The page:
A marketing plan helps you develop your products and services that will meet the needs and wants of your target market. Marketing helps your customers see and understand why your products/services are better than or different from those offered by your competitors.

8 reasons why you need a marketing plan

  1. Why do you need marketing?

Marketing is what builds the relationship between you, your business and your customers. If you are a small business, it is vital to build a sound relationship of trust and understanding with your customer. This makes them loyal to you and your brand and loyal customers will not only give you repeat business, they will have enough confidence in you to try out new products or services. They will also recommend you to their friends and family.

Marketing also massively increases the visibility of your brand, so you are more easily recognisable.

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  1. Identify your target market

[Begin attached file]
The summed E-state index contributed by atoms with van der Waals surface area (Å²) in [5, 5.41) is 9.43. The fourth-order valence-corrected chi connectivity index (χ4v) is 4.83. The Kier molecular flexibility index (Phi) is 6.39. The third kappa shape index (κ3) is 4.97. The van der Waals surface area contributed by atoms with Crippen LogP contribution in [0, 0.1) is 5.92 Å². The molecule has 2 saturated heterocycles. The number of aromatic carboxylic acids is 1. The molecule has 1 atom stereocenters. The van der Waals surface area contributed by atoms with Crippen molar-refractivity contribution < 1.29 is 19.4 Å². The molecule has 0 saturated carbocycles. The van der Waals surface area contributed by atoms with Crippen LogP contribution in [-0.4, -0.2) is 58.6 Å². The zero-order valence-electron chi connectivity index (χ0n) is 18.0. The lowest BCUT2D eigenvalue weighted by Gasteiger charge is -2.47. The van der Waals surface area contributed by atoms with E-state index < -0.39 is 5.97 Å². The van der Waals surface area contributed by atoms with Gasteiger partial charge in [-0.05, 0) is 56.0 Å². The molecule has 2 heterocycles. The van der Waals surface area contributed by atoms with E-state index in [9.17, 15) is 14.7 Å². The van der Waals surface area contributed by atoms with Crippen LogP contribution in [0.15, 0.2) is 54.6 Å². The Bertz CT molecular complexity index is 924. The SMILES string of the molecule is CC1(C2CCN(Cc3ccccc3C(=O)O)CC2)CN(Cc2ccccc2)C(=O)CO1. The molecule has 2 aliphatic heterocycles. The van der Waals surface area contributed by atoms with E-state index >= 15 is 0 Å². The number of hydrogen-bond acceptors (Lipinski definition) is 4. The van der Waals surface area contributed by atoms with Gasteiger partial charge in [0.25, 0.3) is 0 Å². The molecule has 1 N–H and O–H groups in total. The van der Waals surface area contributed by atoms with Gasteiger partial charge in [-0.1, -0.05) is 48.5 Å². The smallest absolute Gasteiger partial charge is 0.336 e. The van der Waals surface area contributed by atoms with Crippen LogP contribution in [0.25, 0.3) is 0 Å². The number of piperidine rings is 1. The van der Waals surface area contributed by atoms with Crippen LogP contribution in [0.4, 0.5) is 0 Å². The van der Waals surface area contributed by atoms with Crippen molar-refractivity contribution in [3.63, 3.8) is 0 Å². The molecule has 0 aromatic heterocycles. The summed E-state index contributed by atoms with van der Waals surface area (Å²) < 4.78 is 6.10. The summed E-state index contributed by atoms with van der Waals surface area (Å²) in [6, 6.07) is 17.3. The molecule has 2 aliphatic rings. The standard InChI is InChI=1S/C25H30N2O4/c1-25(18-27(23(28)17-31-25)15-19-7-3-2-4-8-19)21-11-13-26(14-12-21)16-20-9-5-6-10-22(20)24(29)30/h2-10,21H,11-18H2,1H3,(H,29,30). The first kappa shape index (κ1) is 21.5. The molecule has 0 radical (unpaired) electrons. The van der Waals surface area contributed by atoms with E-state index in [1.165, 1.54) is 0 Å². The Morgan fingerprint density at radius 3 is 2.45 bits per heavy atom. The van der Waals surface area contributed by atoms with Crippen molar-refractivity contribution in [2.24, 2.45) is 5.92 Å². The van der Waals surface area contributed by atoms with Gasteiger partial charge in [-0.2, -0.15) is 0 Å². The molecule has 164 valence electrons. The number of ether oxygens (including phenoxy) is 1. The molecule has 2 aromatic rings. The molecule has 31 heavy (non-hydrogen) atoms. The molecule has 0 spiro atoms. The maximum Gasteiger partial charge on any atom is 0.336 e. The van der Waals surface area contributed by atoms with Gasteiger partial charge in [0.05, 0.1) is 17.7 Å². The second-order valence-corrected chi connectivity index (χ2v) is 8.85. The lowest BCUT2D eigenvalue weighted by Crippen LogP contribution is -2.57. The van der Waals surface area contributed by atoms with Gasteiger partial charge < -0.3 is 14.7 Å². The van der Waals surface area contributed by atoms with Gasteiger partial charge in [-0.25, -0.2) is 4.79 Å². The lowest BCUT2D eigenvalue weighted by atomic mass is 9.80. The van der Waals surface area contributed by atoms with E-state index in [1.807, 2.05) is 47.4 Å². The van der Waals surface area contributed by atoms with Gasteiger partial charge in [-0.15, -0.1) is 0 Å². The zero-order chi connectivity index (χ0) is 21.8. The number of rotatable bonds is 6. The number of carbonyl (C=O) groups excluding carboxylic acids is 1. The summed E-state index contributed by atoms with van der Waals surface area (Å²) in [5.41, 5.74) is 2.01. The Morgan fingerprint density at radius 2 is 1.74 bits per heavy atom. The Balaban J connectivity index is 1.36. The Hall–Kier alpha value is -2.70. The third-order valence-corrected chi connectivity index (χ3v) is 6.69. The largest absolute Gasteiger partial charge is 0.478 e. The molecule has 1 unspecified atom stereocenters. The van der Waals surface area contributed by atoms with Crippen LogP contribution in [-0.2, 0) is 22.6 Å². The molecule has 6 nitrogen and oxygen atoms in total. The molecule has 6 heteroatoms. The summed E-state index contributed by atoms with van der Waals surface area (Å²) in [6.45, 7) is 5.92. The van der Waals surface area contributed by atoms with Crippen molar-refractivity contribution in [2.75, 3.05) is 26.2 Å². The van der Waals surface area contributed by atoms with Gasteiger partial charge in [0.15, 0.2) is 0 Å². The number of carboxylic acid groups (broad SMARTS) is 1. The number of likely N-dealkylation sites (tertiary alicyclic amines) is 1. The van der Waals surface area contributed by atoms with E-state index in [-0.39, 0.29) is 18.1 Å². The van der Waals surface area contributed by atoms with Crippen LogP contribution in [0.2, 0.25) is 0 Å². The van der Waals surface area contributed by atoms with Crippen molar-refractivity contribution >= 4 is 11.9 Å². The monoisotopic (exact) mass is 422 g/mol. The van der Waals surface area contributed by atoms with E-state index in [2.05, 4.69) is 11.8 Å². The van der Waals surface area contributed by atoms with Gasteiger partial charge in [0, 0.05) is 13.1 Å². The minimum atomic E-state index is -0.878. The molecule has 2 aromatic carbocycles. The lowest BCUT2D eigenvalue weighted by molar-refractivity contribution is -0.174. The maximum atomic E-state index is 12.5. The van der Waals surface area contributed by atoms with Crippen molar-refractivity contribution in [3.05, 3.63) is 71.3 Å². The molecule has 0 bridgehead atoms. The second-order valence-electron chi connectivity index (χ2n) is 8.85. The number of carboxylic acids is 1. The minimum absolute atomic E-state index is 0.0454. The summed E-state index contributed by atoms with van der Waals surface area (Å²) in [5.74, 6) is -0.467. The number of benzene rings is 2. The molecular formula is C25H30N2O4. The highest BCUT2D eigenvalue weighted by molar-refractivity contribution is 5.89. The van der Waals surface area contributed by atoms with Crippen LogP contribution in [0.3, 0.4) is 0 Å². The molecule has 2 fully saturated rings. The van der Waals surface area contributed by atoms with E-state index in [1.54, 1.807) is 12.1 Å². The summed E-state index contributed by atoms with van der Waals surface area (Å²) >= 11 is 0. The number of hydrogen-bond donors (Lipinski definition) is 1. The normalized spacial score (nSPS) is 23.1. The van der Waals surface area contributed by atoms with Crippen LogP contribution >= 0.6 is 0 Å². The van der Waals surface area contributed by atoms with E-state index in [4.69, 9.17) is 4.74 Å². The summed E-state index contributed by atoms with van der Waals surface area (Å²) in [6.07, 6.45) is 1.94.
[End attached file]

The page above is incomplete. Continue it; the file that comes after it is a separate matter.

How do you identify your target market? Take a look at your existing regular customers. Who are they? What are they interested in? What are their problems that you can solve? What other needs do they have?

For example, if you sell baby products, your target market will be parents, parents to be, grandparents etc. You could also target baby shower events and children’s events; childminders; nurseries; soft-play areas; local Mum and baby groups; exercise classes for Mums to be or Mum and baby classes. The list is endless.

Have a look at your competitors – how do they meet the needs of your target market? How can you do it better?

  1. Conduct a SWOT analysis